The State of Human Rights and Democracy in Sudan: A Conversation with Deputy Assistant Secretary Steven Feldstein

In his remarks in October at the Atlantic Council, US Special Envoy for Sudan and South Sudan Donald Booth affirmed the US government’s willingness to engage with Khartoum in talks, effectively extending an olive branch to the Sudanese government. Still, obstacles to improved US-Sudan relations remain, including a stalled national dialogue process; continuing conflict in Darfur, Blue Nile, and South Kordofan; and ongoing concerns about human rights throughout the country.

On March 17, the Atlantic Council’s Africa Center hosted an off-the-record roundtable with Steven Feldstein, Deputy Assistant Secretary in the Bureau of Democracy, Human Rights, and Labor at the US Department of State, to discuss the state of human rights and democracy in Sudan. After an introduction by Director J. Peter Pham, Feldstein discussed his recent fact-finding trip to the country, the concerns he expressed to Sudanese government officials about furthering human rights and democracy, as well as his meetings with human rights defenders and other representatives of civil society.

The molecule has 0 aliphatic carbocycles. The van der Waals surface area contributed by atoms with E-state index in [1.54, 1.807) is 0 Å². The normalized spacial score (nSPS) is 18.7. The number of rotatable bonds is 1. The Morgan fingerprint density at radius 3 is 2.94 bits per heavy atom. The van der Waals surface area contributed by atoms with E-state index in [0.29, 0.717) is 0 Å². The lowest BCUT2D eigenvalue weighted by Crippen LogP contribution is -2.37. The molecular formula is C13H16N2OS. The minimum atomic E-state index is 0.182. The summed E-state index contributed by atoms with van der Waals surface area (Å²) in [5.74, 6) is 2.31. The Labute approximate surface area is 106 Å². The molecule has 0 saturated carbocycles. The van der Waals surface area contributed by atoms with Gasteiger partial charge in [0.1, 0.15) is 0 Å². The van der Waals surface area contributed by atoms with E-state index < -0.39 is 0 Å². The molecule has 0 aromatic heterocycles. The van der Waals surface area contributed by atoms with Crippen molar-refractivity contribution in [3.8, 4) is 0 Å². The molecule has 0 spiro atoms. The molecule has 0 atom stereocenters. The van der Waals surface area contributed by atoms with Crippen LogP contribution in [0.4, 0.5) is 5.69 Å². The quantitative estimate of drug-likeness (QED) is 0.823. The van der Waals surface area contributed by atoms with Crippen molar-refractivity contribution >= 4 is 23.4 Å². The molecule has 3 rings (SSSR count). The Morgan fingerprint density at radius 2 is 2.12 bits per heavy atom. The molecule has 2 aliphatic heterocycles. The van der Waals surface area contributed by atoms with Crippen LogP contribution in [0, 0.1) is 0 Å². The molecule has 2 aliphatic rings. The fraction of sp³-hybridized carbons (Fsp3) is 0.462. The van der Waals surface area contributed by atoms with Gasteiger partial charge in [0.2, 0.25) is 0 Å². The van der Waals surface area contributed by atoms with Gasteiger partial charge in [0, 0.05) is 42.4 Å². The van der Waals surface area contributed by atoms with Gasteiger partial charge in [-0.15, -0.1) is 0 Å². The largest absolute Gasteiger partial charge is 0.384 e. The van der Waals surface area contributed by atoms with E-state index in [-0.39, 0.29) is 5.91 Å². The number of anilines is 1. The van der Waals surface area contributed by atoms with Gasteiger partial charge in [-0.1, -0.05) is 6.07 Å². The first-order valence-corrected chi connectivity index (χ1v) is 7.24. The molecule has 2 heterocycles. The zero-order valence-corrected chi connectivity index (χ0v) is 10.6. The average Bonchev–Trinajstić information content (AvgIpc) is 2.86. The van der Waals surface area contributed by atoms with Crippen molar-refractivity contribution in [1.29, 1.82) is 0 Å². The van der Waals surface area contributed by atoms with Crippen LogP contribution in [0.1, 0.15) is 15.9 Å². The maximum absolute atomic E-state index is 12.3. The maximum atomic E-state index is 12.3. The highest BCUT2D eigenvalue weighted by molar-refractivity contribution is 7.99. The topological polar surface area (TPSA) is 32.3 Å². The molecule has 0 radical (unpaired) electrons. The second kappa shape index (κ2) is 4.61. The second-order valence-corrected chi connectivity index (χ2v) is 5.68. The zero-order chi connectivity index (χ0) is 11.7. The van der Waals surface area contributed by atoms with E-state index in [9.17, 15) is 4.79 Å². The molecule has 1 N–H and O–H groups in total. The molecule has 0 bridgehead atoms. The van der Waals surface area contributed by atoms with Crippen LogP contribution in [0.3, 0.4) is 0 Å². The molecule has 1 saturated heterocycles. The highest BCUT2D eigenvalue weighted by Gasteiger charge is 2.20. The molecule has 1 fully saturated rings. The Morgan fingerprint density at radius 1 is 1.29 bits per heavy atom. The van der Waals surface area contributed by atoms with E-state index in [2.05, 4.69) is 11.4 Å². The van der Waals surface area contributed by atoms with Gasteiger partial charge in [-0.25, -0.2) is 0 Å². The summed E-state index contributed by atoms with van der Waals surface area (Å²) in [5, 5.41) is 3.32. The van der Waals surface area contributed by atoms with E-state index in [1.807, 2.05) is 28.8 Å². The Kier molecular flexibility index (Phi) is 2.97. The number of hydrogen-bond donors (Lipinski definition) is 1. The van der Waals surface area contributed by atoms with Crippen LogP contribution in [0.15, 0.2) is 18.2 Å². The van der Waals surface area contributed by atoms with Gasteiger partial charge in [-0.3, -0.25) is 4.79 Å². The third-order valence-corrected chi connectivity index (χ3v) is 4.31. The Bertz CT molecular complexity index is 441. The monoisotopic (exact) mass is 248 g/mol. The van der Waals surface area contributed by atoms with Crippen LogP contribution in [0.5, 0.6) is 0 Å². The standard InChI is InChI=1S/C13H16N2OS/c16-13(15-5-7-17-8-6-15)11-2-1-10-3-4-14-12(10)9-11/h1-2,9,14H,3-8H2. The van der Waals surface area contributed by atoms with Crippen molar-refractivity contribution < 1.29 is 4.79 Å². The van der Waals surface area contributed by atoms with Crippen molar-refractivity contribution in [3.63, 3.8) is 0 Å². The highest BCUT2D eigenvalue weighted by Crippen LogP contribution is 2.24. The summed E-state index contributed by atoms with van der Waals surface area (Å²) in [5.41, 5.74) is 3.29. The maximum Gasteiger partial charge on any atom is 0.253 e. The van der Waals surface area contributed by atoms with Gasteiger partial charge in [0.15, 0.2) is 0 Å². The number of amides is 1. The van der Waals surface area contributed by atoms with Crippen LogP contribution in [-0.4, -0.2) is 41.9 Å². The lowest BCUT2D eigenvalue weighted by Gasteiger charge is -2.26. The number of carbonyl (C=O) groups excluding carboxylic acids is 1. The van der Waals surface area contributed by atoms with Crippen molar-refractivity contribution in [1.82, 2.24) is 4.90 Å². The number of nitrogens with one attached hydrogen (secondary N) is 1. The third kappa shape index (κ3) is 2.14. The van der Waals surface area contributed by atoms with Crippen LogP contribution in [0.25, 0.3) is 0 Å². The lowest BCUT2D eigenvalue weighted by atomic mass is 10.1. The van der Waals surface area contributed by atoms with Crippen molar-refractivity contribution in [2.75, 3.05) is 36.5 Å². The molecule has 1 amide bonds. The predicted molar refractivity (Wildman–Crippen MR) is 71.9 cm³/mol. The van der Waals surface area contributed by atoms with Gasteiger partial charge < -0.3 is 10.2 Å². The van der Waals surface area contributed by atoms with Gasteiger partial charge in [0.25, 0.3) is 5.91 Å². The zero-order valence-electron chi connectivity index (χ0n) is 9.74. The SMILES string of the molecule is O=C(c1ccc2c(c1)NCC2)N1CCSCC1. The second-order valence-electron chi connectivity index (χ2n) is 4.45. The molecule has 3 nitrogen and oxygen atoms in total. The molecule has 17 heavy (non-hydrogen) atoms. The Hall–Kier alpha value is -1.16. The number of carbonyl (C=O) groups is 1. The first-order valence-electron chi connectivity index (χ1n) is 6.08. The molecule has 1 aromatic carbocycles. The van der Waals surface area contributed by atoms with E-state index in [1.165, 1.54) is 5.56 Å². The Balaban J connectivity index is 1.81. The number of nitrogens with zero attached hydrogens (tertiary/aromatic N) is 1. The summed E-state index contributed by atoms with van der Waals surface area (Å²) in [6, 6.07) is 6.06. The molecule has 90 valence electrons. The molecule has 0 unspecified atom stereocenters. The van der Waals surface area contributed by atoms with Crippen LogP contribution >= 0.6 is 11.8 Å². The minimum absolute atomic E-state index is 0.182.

A robust discussion followed Feldstein’s prepared remarks.